There were a couple light showers early on this morning but the main rain is south, with cloud cover decreasing from northwest to southeast over Illinois- it won't be long before it reaches Indiana too. There are a few sprinkles still popping up on the map mid-morning, most of them south of US-30. Starting the day overcast, but more and more of the clouds will break up throughout the day. Temperatures will be in the mid-60s until closer to lunchtime, when we finally break the 70 degree mark. Overall high of 73 degrees, with a north-northwest wind around 8-10mph until early afternoon, when it jumps up to 15mph (this is a little breeze-you'll see leaves and loose paper blow about). It should feel like a great fall tailgate!
68 degrees for the start of the game. Not a whole lot of cloud cover, which will let temps fall at a decent rate throughout the evening. Winds out of the north-northwest at about 8mph (it'll rustle the leaves).
You may want the sweatshirt by halftime! Down to 62 degrees with just a few clouds lingering. Winds are very light, just enough to feel it on your skin, at about 3-5mph out of the north.
Clear skies and calm winds leaving the stadium to celebrate! It will be chilly, temps down to 60 degrees and falling to the mid 50s if you plan on being out late. If you're headed home Sunday, you'll need the sunglasses - sunny skies, light wind, and afternoon highs in the mid 70s (up from the low 60s in the morning).
If you're staying home... Very similar weather, but it'll take a tad longer to get the clear skies. We'll reach the low 70s in A2 with a northwest wind at 10mph before it calms down closer to dinner. 65 degrees at kickoff, dropping to 55 by the end of the game. With clearing skies, if you're out late we'll drop to 50 by the last ride home. Quiet conditions continue into Sunday, with highs in the mid 70s and plenty of sunshine. Let's finish this out with a win!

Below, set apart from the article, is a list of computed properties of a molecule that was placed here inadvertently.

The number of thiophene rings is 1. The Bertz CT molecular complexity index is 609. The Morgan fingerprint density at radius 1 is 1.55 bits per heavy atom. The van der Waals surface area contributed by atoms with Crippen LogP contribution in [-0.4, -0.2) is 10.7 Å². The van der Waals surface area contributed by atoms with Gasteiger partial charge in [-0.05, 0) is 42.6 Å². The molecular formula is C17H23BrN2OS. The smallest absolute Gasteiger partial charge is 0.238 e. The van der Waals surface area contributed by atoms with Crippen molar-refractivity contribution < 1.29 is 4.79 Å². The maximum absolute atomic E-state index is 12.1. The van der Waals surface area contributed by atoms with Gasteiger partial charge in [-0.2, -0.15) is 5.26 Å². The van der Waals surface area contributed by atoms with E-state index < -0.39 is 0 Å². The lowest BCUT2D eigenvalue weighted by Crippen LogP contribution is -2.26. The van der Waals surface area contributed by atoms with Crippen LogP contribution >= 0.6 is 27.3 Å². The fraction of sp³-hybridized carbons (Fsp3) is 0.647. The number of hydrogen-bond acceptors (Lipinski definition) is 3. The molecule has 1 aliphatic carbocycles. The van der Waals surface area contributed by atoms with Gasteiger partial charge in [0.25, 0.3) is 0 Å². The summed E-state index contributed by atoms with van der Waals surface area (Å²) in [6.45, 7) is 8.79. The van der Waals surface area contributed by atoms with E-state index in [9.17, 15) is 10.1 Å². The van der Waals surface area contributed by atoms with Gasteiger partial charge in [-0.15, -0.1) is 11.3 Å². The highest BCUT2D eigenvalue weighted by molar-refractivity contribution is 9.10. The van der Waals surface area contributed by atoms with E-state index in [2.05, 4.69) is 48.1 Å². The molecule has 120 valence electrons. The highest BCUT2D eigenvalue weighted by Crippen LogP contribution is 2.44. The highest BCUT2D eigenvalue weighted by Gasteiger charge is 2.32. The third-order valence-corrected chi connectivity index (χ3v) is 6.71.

Christina Burkhart is a meteorologist for ABC in Flint, MI. She grew up in Ann Arbor and associates Saturdays with Michigan football. Go Blue!!
Four Plays – Michigan @ ND 2014
This series examines the probable individual matchups Michigan expects to face against particular opponents on one each of Michigan’s basic running and passing plays, as well as defensively against a couple of the opponent’s base plays. I did four of these last season, and would have done more, but after games like Penn State and MSU I eventually just became too demoralized to keep going. Not only that, but Borges would install new concepts every other week and I couldn’t keep up.
A new season is upon us, however, so it’s a nice day to start again. For the first 2014 edition of the series, let’s take a look at Michigan’s visit to South Bend in the (sniff) final matchup of this iconic series.
When Michigan has the ball…
1. Inside Zone Left